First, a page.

Delta brushes are present in the premature infant beginning at 26 weeks' postconceptional age. Delta brushes are analogous to K complexes in the adult; however, they typically occur asynchronously in the neonate. Delta brushes consist of a mixture of medium- to high-voltage delta activity intermixed with low- to medium-voltage fast activity, commonly with 18- to 22-Hz maximum in the central region. Delta brushes are a prominent feature in active sleep by 29-33 weeks' postconceptional age, and, by 33-38 weeks' postconceptional age, they are expressed maximally in quiet sleep. [7]

Prior to 28-30 weeks' postconceptional age, the record is discontinuous, with interbursts of low voltage or inactivity alternating with higher amplitude and mixed-frequency activity, a pattern termed tracé discontinu (TD). See the image below.

Tracé discontinu (TD). An infant of 24 weeks' gest Tracé discontinu (TD). An infant of 24 weeks' gestational age at age 4 weeks with an intraventricular hemorrhage and left shoulder twitching. Periods of alternating high-voltage mixed frequencies and periods of voltage suppression are normal findings before 28-30 weeks' postconceptional age.

Beginning at 28-30 weeks' postconceptional age, some sleep-state differentiation occurs, with active sleep having more continuous patterns than quiet sleep. However, sleep-state differentiation may be difficult until 32-34 weeks' postconceptional age. As the infant matures, the interburst durations decrease, and the amplitude and morphologies of the interburst activity change. Beginning at approximately 34-35 weeks' postconceptional age, other physiological features become increasingly helpful in determining sleep state.

Tracé alternant (TA) is defined as the discontinuous pattern of NREM sleep in which bursts of prevalent slow activity (1-4 Hz) alternate with random, faster transients at 50-200 µV. The bursts appear about every 4-5 seconds and last 2-4 seconds. The interburst consists of low-voltage, continuous, somewhat rhythmic activity with a dominant frequency in the theta range and voltages between 20-50 µV. TA usually emerges by 36-38 weeks' postconceptional age. See the image below.

Tracé alternant (TA). An infant of 42 weeks' postc Tracé alternant (TA). An infant of 42 weeks' postconceptional age delivered via cesarean birth, with Apgar scores of 4/4/4 and left arm and leg jerking movements. TA occurs with regular respirations, low-voltage tonic EMG, and minimal eye movements. Periods of relative voltage attenuation may occur periodically during quiet sleep.

By term, the infant often has a slow wave sleep pattern (SWS) of NREM state, which consists of prominent diffuse delta with some theta rhythms. Although some brief periods of SWS can occur as early as 36 weeks' postconceptional age, the amount of SWS gradually increases until 44-48 weeks' postconceptional age, when it almost completely replaces the TA pattern.

Table 1. State-related Polygraphic Changes in the Neonate (Open Table in a new window)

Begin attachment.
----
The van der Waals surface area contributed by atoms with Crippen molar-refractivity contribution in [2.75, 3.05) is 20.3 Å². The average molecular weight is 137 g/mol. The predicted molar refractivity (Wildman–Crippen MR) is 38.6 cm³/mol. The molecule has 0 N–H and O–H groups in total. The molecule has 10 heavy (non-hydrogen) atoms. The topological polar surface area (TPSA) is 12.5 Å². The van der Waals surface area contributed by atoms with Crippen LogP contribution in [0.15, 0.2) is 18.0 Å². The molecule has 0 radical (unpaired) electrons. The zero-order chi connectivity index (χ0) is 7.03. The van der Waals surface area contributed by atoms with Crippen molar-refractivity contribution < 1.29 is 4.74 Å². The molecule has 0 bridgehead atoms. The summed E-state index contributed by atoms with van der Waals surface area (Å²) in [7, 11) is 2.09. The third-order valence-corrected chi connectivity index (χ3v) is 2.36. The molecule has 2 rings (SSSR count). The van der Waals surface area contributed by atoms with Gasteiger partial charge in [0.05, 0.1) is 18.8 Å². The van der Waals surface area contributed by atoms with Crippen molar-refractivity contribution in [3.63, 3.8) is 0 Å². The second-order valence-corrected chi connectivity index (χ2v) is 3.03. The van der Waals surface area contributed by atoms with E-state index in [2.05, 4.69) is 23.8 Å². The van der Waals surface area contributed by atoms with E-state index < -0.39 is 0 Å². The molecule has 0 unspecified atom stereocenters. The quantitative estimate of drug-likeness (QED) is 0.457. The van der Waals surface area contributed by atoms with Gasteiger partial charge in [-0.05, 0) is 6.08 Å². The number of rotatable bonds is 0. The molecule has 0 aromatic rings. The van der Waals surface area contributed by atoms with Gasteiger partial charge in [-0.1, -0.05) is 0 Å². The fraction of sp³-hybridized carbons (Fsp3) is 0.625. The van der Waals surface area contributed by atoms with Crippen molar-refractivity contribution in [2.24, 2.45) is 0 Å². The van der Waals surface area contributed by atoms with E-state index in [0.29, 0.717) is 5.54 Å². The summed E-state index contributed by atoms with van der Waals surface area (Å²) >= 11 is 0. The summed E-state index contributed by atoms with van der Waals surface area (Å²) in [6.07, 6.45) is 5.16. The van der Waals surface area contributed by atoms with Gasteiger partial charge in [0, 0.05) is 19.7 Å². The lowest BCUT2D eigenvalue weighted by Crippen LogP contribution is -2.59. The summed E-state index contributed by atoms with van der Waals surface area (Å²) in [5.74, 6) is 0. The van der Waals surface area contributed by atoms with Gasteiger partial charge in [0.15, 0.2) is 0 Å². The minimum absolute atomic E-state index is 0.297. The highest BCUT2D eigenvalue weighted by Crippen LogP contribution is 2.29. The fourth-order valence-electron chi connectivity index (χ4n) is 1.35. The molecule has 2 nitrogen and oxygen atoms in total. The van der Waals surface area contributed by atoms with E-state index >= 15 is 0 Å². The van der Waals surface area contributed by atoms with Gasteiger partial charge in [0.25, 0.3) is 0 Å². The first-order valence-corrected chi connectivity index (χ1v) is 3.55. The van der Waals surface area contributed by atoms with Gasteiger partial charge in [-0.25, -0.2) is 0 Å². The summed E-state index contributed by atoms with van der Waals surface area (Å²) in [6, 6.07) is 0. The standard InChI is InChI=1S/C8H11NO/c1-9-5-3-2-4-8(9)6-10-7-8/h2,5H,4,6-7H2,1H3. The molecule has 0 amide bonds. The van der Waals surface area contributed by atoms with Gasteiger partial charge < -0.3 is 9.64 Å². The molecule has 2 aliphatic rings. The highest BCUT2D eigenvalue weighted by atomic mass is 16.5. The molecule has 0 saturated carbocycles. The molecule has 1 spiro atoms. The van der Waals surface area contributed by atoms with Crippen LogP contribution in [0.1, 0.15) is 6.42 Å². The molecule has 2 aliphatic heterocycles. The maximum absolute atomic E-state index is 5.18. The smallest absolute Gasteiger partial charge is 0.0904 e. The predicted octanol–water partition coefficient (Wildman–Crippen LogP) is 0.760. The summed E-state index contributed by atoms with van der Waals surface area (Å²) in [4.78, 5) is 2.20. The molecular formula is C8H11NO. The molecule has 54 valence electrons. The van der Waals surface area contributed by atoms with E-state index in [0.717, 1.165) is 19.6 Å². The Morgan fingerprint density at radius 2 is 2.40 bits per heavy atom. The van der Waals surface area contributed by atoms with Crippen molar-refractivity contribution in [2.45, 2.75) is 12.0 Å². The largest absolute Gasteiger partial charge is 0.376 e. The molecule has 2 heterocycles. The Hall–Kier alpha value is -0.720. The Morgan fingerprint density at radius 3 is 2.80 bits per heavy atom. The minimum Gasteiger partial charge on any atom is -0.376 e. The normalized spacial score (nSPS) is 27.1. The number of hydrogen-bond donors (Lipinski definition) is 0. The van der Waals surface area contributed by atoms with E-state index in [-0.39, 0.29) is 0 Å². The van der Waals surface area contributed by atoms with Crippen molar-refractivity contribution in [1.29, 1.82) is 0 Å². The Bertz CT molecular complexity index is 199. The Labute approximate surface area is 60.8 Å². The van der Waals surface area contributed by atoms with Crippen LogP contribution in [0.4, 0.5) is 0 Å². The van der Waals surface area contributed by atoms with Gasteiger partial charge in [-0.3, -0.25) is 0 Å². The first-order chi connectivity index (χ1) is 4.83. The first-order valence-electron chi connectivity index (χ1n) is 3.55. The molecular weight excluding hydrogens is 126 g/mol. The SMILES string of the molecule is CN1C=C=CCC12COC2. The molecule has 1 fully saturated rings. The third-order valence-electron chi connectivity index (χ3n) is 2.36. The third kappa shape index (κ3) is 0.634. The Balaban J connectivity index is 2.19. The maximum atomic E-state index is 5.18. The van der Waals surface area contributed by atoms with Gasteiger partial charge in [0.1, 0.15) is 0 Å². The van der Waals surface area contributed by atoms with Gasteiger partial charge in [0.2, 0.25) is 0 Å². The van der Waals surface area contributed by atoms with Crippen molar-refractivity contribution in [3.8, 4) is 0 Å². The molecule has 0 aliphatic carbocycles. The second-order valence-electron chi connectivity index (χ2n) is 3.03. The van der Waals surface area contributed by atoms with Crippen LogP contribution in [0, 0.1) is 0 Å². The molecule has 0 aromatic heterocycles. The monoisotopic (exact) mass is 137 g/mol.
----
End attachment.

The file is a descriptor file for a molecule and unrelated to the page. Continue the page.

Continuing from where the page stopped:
Physiological Measure

Awake/Sleep State


Active Sleep

Quiet Sleep

EMG (chin)

Phasic and tonic







Eye movements

Random or pursuits

Rapid eye movements


Body movements

Facial, limbs, and body

Sucking and irregular limb movements




Neonatal EEG Feature Extraction

Feature extraction

The process of feature extraction is performed for each state that is identified in the EEG record. The types of features to be identified include amplitude, continuity of background activity, frequency, symmetry, reactivity, synchrony, and maturational and paroxysmal patterns.

  • Amplitude: The spectrum of abnormalities of background varies from the ominous pattern of electrocerebral inactivity to the more benign finding of low-amplitude activity during discontinuous sleep. Note that caput succedaneum, scalp edema, and subdural effusions or hematomas may affect the apparent amplitude of the EEG.

    • The most extreme abnormality in amplitude consists of electrocerebral inactivity (isoelectric/inactive) (see image below). This is a record in which no cerebral electrical activity is present. Before concluding that this pattern is present, the electroencephalographer must be certain the test was performed satisfactorily and for a long enough time to include potential sleep cycling. Increased sensitivities, long time constants, and long interelectrode distances are used. Artifacts are identified and eliminated, when possible. The technician always performs various stimulations (auditory and nociceptive) to establish lack of reactivity. This EEG pattern carries a grave prognosis in both PT and FT infants if not due to postictal state, hypothermia, acute hypoxia, or drug intoxication. Most infants with persistent electrocerebral inactivity either die or have severe neurological sequelae. See the image below.

      Artifacts and a low-voltage record. A full-term in Artifacts and a low-voltage record. A full-term infant aged 4 days with anoxia at birth and seizures. No spontaneous respirations occur. The record is low voltage with no activity of cerebral origin greater than 2 mV. All other activity can be accounted for by physiologic or nonphysiologic artifacts. ECG artifacts are diffuse. Pulse artifact is time locked to the ECG. An IV artifact occurs in multiple electrodes every 1.75 seconds and is most prominent in the right electrooculogram (REOG). The RESP channel demonstrates mechanical ventilation artifact.